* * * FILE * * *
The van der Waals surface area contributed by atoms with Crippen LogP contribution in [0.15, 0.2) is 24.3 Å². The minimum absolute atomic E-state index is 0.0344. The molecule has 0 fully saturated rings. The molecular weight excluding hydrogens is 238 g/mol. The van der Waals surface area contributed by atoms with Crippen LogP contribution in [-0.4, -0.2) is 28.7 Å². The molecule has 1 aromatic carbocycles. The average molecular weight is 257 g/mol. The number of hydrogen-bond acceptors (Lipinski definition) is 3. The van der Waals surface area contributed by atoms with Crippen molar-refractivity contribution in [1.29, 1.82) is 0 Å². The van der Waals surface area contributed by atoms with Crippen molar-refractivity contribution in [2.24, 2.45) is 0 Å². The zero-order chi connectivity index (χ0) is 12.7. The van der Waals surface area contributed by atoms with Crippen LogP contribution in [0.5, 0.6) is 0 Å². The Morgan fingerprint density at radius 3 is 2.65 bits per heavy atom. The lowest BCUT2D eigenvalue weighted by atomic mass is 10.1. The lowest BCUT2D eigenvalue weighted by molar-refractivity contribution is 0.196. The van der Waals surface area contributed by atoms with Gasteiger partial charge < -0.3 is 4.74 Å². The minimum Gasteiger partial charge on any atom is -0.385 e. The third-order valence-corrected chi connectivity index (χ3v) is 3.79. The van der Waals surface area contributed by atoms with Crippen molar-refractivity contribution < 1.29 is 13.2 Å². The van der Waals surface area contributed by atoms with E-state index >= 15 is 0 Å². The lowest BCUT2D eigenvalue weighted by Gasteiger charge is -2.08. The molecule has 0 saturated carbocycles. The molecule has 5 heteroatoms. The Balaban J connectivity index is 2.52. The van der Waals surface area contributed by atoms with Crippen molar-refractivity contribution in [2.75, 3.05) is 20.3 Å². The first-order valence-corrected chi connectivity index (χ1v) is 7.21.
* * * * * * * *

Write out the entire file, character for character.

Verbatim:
The van der Waals surface area contributed by atoms with Crippen LogP contribution in [0.15, 0.2) is 24.3 Å². The minimum absolute atomic E-state index is 0.0344. The molecule has 0 fully saturated rings. The molecular weight excluding hydrogens is 238 g/mol. The van der Waals surface area contributed by atoms with Crippen LogP contribution in [-0.4, -0.2) is 28.7 Å². The molecule has 1 aromatic carbocycles. The average molecular weight is 257 g/mol. The number of hydrogen-bond acceptors (Lipinski definition) is 3. The van der Waals surface area contributed by atoms with Crippen molar-refractivity contribution in [1.29, 1.82) is 0 Å². The van der Waals surface area contributed by atoms with Crippen molar-refractivity contribution in [2.24, 2.45) is 0 Å². The zero-order chi connectivity index (χ0) is 12.7. The van der Waals surface area contributed by atoms with Crippen LogP contribution in [0.5, 0.6) is 0 Å². The Morgan fingerprint density at radius 3 is 2.65 bits per heavy atom. The lowest BCUT2D eigenvalue weighted by atomic mass is 10.1. The lowest BCUT2D eigenvalue weighted by molar-refractivity contribution is 0.196. The van der Waals surface area contributed by atoms with Gasteiger partial charge < -0.3 is 4.74 Å². The minimum Gasteiger partial charge on any atom is -0.385 e. The third-order valence-corrected chi connectivity index (χ3v) is 3.79. The van der Waals surface area contributed by atoms with Crippen molar-refractivity contribution < 1.29 is 13.2 Å². The van der Waals surface area contributed by atoms with E-state index >= 15 is 0 Å². The lowest BCUT2D eigenvalue weighted by Gasteiger charge is -2.08. The molecule has 0 saturated carbocycles. The molecule has 5 heteroatoms. The Balaban J connectivity index is 2.52. The van der Waals surface area contributed by atoms with Crippen molar-refractivity contribution in [2.75, 3.05) is 20.3 Å². The first-order valence-corrected chi connectivity index (χ1v) is 7.21.